The power of Documentation in Preventing WPV
You may be asking why I am talking about documentation in a blog that should be concerned with workplace violence (WPV). And how documentation can prevent an incident, or at the very least lessen its impact. The answer is very simple. These next 2 blogs are things that can have a great and negative impact on the company and all employees. Maybe not today, tomorrow, or even next week, but it will have an effect if an employee (ex) walks in and wants to harm you and the other people in your business at the time. And you have to remember that some employees take more than 2 years to return (Motra Transmissions – Phoenix, AZ. 2005).
Documentation may be one area that makes all employees and supervision very uncomfortable. With that statement, let me elaborate on it. First, However, you must start with teaching your employees that anything that is even potentially, no matter how remotely it may seem, threatening must be documented in detail AND original verbiage so that it can be handled by either HR or management.
This is an area that can become very uncomfortable for many people, and the reasoning is simple. If an employee makes threats or is otherwise harassing co-workers, then the exact verbiage, with no asterisks i.e. Son-of-a-b**** mother-f******, must be written down. It is unfortunate, but even if that employee uses all kinds of vulgar language and expletives the reporting employee/supervisor must write it down, in the exact way it was said i.e. Son-of-a-bitch and mother-fucker. There are several reasons for this.
The first and foremost is the offending employee must then defend what they said to HR or a manager. There can be no wiggle room in the meaning of any words that were spoken. This may be uncomfortable for many people to do or listen to. If they are religious then it will be against their religious precepts. And even if they aren’t particularly religious it offends some to use such language. But which is worse, not saying/writing these down or watching someone suffer and potentially die because they didn’t act properly?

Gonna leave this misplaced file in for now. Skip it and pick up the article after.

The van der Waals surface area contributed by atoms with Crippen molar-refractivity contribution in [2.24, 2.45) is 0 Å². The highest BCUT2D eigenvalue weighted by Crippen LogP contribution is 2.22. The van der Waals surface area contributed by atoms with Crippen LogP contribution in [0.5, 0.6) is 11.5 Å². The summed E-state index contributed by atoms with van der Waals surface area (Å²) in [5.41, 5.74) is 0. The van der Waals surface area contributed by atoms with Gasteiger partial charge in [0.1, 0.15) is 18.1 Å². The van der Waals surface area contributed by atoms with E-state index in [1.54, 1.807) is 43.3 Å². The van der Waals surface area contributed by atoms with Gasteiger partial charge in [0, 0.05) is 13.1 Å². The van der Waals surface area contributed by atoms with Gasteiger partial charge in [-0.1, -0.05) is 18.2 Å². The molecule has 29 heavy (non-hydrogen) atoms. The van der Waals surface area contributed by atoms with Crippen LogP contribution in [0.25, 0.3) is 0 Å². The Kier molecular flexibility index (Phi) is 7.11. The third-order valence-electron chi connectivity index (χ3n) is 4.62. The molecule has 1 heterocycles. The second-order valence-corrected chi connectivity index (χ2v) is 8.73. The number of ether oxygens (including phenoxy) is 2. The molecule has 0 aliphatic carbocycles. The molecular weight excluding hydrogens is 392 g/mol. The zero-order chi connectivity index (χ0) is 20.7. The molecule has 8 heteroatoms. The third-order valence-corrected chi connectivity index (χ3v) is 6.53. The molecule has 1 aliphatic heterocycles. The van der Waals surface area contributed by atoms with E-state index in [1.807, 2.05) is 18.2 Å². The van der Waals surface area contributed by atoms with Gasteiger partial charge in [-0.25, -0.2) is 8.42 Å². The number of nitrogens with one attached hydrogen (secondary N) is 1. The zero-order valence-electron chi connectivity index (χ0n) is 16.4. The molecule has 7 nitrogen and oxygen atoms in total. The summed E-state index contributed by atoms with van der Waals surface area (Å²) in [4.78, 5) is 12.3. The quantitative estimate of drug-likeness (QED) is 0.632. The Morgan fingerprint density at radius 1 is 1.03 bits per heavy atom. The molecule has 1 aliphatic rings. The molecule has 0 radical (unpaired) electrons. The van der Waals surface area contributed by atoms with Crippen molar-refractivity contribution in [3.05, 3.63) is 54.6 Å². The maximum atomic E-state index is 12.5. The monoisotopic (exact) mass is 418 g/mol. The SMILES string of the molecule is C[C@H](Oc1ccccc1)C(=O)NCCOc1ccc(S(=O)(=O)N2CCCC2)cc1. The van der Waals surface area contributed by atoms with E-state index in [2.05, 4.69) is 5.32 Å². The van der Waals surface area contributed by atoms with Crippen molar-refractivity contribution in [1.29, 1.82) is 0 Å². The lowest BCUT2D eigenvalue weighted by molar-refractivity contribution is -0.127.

But if the employee is terminated or dismissed because of this incident then they can argue, possibly successfully, that they didn’t say that and they mean’ to say this instead. This will throw doubt on the testimony of the co-worker into question. If that happens, then it may be thrown out and the dangerous employee reinstated.
If you seriously doubt that this would be the case, I urge you to look at recent arbitration cases in the news for stupidity. There are more than a few cases that came up before the National Labor Relations Board (NLRB), Equal Employment Opportunity Commission *EEOC), and in the courts that can be classified stupid and ruled in the favor of the offending employee for several reasons more trivial than wrong wording!
When talking about documentation you also have to have the date, time, and place where the incident was heard. If the co-worker over-heard it in the lunch room, then it must be stated that it was there at (you can’t overstate the idea of using this term) approx. 12:15 PM on January 8, 2015. And it doesn’t matter where they heard it, even off duty. If they over-heard a conversation in a bar by the employee concerning their co-workers, then it must also be stated as such.
While it may be embarrassing for the co-workers they must be willing to write it down and report when they can. To not do so may endanger the lives of many other co-workers and the actual business itself. And if they were doing something nefarious themselves, then they will have to ‘out’ themselves no matter how uncomfortable it may be.
Documentation is one of those vitally necessary things to prove in a court of law that you followed every possible recourse and that the employee was destined for termination. All incidents involving employees-the fights, arguments, and so on must be documented every single time, even if it fills reams of paper. The supervisor needs to gather names of witnesses, exact times and dates, and what was said including the exact verbiage used.
Will this be a pain the ass for everyone who has to document? Of course it will. Can it potentially save lives? Absolutely. If you knew if you got an oil change today would save you from your car breaking down on the I-680 in San Francisco during rush hour, would you do it?
If you would like an example of a supervisory note of a threat, harassment, or similar write me and I’ll send you one that I personally wrote about 10 years ago on a security officer I was managing. Send to Oneistooomany@aol.com
Robert D. Sollars is a recognized expert on workplace violence prevention and other security issues. With numerous interviews, blogs, articles, and 2 books he has proven himself in the security arena for more than 31 years, and 23 studying workplace violence issues.
His latest book ‘one is too Many: Recognizing & Preventing Workplace violence is available for numerous e-book formats. It helps all organizations to reduce their risk and limit their liability of an incident. And it does this by breaking the rules in several ways, as well as following conventional wisdom in others.
He utilizes his years of field knowledge to give real life examples of incidents pulled from both his own experiences and the news headlines. Contact him at 480-251-5197 or Visit his Facebook page http://www.facebook.com/Oneistoomany Here you will see and read about other items related to WPV/SV as well as incidents you may not have heard or thought about.